Hey guys, I haven’t blogged in a long time now. I am now working full time and, amazingly enough, finding time to blog is a lot harder when working full time than when volunteering.
But today this whole immigration issue got very personal, and the injustice is boiling out of my pores and making the air around me reek. Let me back up.
I have met and fallen in love with a wonderful Salvadoran man. He is a student at the national university, active in the cultural and arts scene in his hometown, and always calls me “Darling,” no matter what. My brain doesn’t know if it’s on cocaine or on Love (I know, but my brain doesn’t, isn’t that fun!), and all in all this has been one of the happiest, most exciting times of my life. I was nervous at first about asking my family if I could invite him to join us for Christmas in Texas — Christmas is such a sacred time of family, and I wanted to be sure nobody felt like he would be an intruder on that. But my parents were thrilled at the idea and we started applying for a tourist visa immediately. I felt the love and support of my whole community around me: friends, family, ex-professors, former neighbors, all excited about this man who has captured my heart, and all eager to meet him. We even got my former schoolmate’s dad, who is now in Congress, to write a letter of support for his visa application!
I knew that applying for a visa was treacherous, and I have heard more than my fair share of rejection stories, but I felt confident that we had a strong case and lots of positive energy working in our favor. But all that confidence just made it more painful when we heard he had been rejected.
We had prepared for the visa interview for weeks. There is fee of $160, then an online application (all in English), and then they give you an appointment for an interview at the US Embassy in El Salvador, at which point the interviewer hears out your case and reviews any supporting documents you have, such as proof of income or enrollment in school, letters of invitation, etc. Many of our friends have been through this process and were eager to coach us through and share their experiences. He showed up an hour and a half before his appointment so he could get his official photo taken, go through the body scanner, and wait in the frigid waiting room to be called up to the bulletproof interview window.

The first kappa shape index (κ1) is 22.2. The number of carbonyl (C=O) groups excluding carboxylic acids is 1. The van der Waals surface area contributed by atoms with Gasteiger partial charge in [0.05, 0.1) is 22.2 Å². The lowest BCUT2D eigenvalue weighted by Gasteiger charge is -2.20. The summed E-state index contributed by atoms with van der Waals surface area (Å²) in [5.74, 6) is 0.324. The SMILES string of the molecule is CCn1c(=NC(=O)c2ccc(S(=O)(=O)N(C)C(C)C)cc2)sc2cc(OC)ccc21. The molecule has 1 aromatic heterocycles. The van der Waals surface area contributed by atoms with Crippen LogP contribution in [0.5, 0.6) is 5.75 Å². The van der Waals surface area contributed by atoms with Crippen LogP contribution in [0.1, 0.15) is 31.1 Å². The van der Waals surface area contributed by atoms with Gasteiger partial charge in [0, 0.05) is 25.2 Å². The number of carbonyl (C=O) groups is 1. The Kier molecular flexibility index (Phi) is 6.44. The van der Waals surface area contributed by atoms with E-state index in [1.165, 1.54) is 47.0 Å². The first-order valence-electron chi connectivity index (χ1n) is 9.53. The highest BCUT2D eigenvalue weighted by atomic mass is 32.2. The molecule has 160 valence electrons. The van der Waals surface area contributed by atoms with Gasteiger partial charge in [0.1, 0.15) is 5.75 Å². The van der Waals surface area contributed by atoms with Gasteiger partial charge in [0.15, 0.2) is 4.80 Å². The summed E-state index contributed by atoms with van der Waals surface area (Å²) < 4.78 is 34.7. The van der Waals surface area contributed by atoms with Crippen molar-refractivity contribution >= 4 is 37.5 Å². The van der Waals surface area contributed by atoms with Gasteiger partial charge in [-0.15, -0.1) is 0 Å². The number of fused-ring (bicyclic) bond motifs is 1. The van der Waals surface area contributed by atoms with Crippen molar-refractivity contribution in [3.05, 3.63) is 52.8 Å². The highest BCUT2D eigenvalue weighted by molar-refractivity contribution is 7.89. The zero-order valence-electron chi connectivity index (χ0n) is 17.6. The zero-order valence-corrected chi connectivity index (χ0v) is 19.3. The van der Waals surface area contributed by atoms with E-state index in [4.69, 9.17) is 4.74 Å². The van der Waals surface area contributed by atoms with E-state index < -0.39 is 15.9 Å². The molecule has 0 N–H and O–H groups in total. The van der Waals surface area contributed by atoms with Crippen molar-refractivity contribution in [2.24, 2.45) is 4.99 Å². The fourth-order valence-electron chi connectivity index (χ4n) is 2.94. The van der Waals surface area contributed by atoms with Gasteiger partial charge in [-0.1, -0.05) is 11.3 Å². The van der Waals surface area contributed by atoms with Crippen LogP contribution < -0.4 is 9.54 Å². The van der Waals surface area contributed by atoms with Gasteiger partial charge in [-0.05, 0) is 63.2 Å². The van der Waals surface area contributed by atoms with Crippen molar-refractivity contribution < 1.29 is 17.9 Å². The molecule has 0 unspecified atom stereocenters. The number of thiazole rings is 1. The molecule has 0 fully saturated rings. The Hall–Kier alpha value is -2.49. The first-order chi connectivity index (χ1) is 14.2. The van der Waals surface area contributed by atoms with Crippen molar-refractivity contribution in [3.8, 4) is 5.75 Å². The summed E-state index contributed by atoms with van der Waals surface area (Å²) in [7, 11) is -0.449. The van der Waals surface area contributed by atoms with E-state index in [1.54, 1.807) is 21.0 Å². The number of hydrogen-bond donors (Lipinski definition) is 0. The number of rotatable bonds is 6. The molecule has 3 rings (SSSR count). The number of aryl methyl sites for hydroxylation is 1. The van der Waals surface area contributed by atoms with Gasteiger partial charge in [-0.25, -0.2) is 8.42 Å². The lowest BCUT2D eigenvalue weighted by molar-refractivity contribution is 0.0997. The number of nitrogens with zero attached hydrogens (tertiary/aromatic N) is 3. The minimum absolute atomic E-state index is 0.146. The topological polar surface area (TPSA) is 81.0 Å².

“What is the purpose of your trip?”
“To visit my girlfriend’s family, they have invited me to visit.”
“I’m sorry, we will not be giving you a US visa today. Goodbye.”
Just like that.
As a US citizen, I often feel entitled to certain things: food served without hairs in it, for there to always be toilet paper in the bathroom, people to speak a language I understand. But one thing I thought it was reasonable to feel entitled to was to be able to introduce the person I love to my family, hometown, and friends. He is not trying to immigrate illegally, he has committed no crime, he simply is not from somewhere in the world that MY country wants people coming from. The interviewer was not interested in reviewing his case or reading the supporting documents he had so painstakingly brought with him. It was just that simple.
“You are not a human being to me, so I think I will just say no this time. Sorry, not sorry.”
The worst part is the feeling of powerlessness and injustice. we were not even given a chance, and there is little or nothing we can do to change the situation. It is simply the whim of some embassy worker that determines something so important in my life — and I was BORN in the United States! My relatives came to the US on the MAYFLOWER! Even that privilege is not powerful enough to overcome the deeply rooted insensitivity and racism that is institutionalized in my country.
I love the United States and am grateful for so many things, but today I do not feel proud.